Skill: The cognitive process in which we receive information, process information, and execute an action based on this information. It involves both higher order brain thinking and reflexive habitual responses.
Physical capabilities: The neural, structural, and contractile elements that perform the physical actions of a specific skill.
Storing and utilizing elastic energy is not only an intrinsic neuromuscular quality, but a skill. It requires the proper tensioning and timing of strong structural and contractile properties, which in turn allows them to store and realize the kinetic forces acting upon the body during the amortization phase of the jump. In other words, proper skill and strength allows you to act more like a bouncy ball when you hit the ground and less like a sack of potatoes.
Author’s Main Website: http://www.vandykestrength.com/
Every coach in the sports performance realm has likely heard the phrase “There are a million ways to skin a cat” in regards to implemented training. In all honesty this is not far from the truth. Depending on the athlete’s training age, almost any coach can get an athlete “strong”. It takes one with a deeper understanding of what is occurring within the athlete’s organism in order for performance to be increased to the greatest extent. The aim of this post is to force coaches to consider and implement training “concepts” or “primary goals”, rather than just a set, rep, or loading scheme.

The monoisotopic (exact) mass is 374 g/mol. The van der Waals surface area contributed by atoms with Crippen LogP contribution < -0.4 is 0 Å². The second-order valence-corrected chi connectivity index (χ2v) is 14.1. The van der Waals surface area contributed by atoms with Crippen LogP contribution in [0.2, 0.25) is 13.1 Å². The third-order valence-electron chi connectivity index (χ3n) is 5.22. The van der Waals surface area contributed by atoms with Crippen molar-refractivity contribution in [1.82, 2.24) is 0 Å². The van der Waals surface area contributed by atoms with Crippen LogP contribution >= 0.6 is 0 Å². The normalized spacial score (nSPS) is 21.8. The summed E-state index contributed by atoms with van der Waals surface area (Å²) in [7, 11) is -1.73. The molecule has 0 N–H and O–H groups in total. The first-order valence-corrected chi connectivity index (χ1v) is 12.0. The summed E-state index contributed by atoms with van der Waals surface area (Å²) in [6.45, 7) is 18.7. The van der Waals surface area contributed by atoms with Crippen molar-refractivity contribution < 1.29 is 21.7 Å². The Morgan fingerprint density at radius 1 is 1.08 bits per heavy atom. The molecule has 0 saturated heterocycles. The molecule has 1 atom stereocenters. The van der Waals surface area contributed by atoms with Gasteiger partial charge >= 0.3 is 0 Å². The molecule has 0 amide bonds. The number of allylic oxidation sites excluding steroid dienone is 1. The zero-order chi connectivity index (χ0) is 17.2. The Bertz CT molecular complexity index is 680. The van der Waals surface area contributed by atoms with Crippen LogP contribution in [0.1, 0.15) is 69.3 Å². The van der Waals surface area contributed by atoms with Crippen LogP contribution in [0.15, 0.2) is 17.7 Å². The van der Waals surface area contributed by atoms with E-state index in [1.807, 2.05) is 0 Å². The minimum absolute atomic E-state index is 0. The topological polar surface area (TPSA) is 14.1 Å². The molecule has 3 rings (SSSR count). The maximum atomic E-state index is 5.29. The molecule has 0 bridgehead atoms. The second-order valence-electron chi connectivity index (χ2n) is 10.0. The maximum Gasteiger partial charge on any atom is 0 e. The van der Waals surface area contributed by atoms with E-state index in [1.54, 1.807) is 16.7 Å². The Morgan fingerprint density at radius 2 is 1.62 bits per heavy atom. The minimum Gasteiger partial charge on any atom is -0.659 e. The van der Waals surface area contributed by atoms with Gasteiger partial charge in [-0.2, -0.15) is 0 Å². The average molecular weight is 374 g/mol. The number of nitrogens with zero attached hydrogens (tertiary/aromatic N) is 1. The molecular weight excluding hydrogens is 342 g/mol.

As the internship coordinator, I have had the ability to ask countless applicants their processes of improving various aspects of performance through training, such as strength. Depending upon how well read the applicant may be, common answers range from set and rep schemes, weekly training set up, to even methodologies (triphasic, tier, 1×20, etc.). Based on the terminology of the question, all of these responses would be correct. As long as the loading scheme includes progressive overload and stresses the athlete being trained, any methodology has the potential to improve strength. However, when the applicant is asked to further explain their rationale behind implementing a methodology, more times than not their answers are unclear and spoken without much confidence. Please understand I am in no way knocking any applicant or intern that has gone through our application process, but this consistent finding exemplifies one of the bigger problems in our field. Too many coaches can spit out a set and rep scheme, use an intensity chart, or quote a system, while failing to understand the changes or adaptations being induced by the described training methodology. As coaches continue to develop a greater understanding of the human body, the more in-depth their training systems can become.